There’s also a Distance control that adjusts how close the source is in relation to the reverb, so you can bring things closer or further away as needed. Of course, on most reverbs you can do this by adjusting the first reflections, but this is so much easier. A Character control also changes the sound from a clean, transparent decay to one with that’s over-modulated for a chorus-like effect. This is one clever plug!
The FabFilter Pro-R reverb plugin costs $199 (EUR 169 or GBP 149), and supports both Windows and Mac OS X in VST and VST 3, Audio Units, AAX, RTAS, and AudioSuite plug-in formats. Check out the website for more details, or this excellent video that pretty much explains everything.
I usually post isolated tracks on Fridays and for the most part, the majority of them are classic songs that are somewhat old. The reason for that is that those tracks are more available, but every now and then I find something that’s current, like today’s One Direction isolated vocal track of their hit “You And I,” which was co-written and produced by Julian Bunetta and John Ryan. Here’s what to listen for.
1. Unlike most songs today that are somewhat dry, the vocals on “You And I” are deeply effected. There’s a basic long, very lush, delayed reverb that’s augmented by a 1/2 note and sometimes 1/4 note delay that trails its repeats to the left.
2. There’s a lot of compression on these vocals and sometimes it really stands out. That said, you’d never hear it in the track, and that’s what counts in the end.
3. Listen to the beginning of the choruses at 1:07 and 1:54 on the left (especially at 1:54 and a little beyond). There’s some throat clearing that was left in. This was something you heard a lot back in the old tape days, but hardly much any more in the world of DAWs. There’s also a lot of lip noise during the second verse at 2:32 on beyond. I’m surprised this wasn’t cleaned up. Likewise, there are some glitches around 4:46 and again around 6:30. Can’t tell if these are just digital artifacts from the upload or if on the recording. There’s even a bit of noise from the studio talkback left in.
4. There are some very abrupt cut-offs on some of these vocal tracks, which makes me think that the editing wasn’t as good as it could have been. Usually you put a slight fade at the end of an edit to eliminate that.
5. At 6 minutes and 54 seconds, this is a really long song in a time where shortness prevails. However, like other big hitmakers of the past, One Direction can break the current rules and even establish some new trends thanks to its huge fan base.
If you’ve studied audio technology at all then you know that loudspeakers/headphones and microphones are both principally the same in how they operate, they just work backwards from one other. Where the diaphragm of a microphone responds to moving air molecules to turn sound into an electronic signal, the loudspeaker turns an electronic signal into moving air molecules thanks to the motion of its diaphragm. We’ve used loudspeakers as mics in the past, most recently with the popular subkick on kick and bass, but now an Israeli company has found a way to turn headphones and earbuds into secret microphones to record the surrounding conversations.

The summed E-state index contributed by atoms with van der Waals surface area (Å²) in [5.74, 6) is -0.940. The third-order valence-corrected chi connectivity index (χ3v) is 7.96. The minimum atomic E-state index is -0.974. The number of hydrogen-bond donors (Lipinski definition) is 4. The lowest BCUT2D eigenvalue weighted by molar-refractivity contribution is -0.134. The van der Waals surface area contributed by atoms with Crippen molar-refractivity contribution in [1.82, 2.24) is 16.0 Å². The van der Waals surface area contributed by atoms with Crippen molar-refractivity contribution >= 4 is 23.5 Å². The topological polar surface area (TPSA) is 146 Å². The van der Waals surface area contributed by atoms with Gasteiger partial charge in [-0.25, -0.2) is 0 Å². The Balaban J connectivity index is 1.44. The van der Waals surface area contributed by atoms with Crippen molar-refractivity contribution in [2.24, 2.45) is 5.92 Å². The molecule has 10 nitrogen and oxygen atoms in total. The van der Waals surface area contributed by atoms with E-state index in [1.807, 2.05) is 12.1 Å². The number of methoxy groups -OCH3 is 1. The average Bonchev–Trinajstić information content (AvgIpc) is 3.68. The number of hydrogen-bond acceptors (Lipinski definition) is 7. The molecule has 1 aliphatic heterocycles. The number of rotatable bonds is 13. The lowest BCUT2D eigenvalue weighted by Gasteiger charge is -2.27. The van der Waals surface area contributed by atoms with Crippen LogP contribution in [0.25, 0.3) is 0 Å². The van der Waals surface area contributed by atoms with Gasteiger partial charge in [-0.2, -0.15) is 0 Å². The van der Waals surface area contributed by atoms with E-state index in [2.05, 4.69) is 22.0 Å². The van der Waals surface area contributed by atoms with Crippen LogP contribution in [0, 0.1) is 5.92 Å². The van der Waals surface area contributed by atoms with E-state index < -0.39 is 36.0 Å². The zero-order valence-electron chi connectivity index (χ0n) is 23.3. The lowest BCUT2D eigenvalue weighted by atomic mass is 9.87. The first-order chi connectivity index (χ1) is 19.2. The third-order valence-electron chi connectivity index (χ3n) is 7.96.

Researchers at Israel’s Ben Gurion University have created a proof-of-concept exploit called “Speake(a)r,” that found that headphones were nearly as good as a microphone at picking up audio in a room. The hack is done by restasking the RealTek audio codec chip output found in many desktop computers from an audio output to an input. Apparently this is fairly easy to do, but hackers just haven’t it discovered it yet. The worst part is that it doesn’t even require a new driver, since the embedded chip has no security built into it and is easily reprogrammed.
Keep in mind that this is just a proof-of-concept, so no need to worry about your conversations or your audio tracks being compromise yet, but it does bring up a big question about the security of the everyday computer peripherals that we all use. Probably the last thing we ever think about is the cyber-security of our audio gear, but perhaps its time to be concerned.
What’s worse is the fact that audio professionals usually use higher-quality headphones than the average earbud listener, which means that the capture quality is better as well, although I’m not exactly sure the frequency response would be that good with closed-back headphones tightly fitted to the head. Then again, it’s pretty rare that matters of national security is discussed in a recording studio (unless you’re with Jeff “Skunk” Baxter). Still, it’s time to be aware that some of our everyday studio gear can be turned into secret microphones.